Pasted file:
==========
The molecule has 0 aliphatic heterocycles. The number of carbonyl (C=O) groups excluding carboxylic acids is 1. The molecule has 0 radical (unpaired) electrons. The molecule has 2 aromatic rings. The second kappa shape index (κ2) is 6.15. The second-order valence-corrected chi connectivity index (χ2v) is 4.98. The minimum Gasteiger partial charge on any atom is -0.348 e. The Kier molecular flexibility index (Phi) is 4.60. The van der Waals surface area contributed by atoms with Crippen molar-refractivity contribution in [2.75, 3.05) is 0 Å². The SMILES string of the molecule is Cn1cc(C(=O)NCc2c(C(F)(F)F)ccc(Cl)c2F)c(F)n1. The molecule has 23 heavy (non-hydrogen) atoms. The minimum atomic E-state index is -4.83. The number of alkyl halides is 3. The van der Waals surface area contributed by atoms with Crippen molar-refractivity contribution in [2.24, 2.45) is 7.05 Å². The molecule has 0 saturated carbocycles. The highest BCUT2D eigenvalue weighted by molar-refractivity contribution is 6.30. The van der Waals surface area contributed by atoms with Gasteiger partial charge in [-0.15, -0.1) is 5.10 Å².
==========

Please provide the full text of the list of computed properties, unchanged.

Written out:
The molecule has 0 aliphatic heterocycles. The number of carbonyl (C=O) groups excluding carboxylic acids is 1. The molecule has 0 radical (unpaired) electrons. The molecule has 2 aromatic rings. The second kappa shape index (κ2) is 6.15. The second-order valence-corrected chi connectivity index (χ2v) is 4.98. The minimum Gasteiger partial charge on any atom is -0.348 e. The Kier molecular flexibility index (Phi) is 4.60. The van der Waals surface area contributed by atoms with Crippen molar-refractivity contribution in [2.75, 3.05) is 0 Å². The SMILES string of the molecule is Cn1cc(C(=O)NCc2c(C(F)(F)F)ccc(Cl)c2F)c(F)n1. The molecule has 23 heavy (non-hydrogen) atoms. The minimum atomic E-state index is -4.83. The number of alkyl halides is 3. The van der Waals surface area contributed by atoms with Crippen molar-refractivity contribution in [2.24, 2.45) is 7.05 Å². The molecule has 0 saturated carbocycles. The highest BCUT2D eigenvalue weighted by molar-refractivity contribution is 6.30. The van der Waals surface area contributed by atoms with Gasteiger partial charge in [-0.15, -0.1) is 5.10 Å².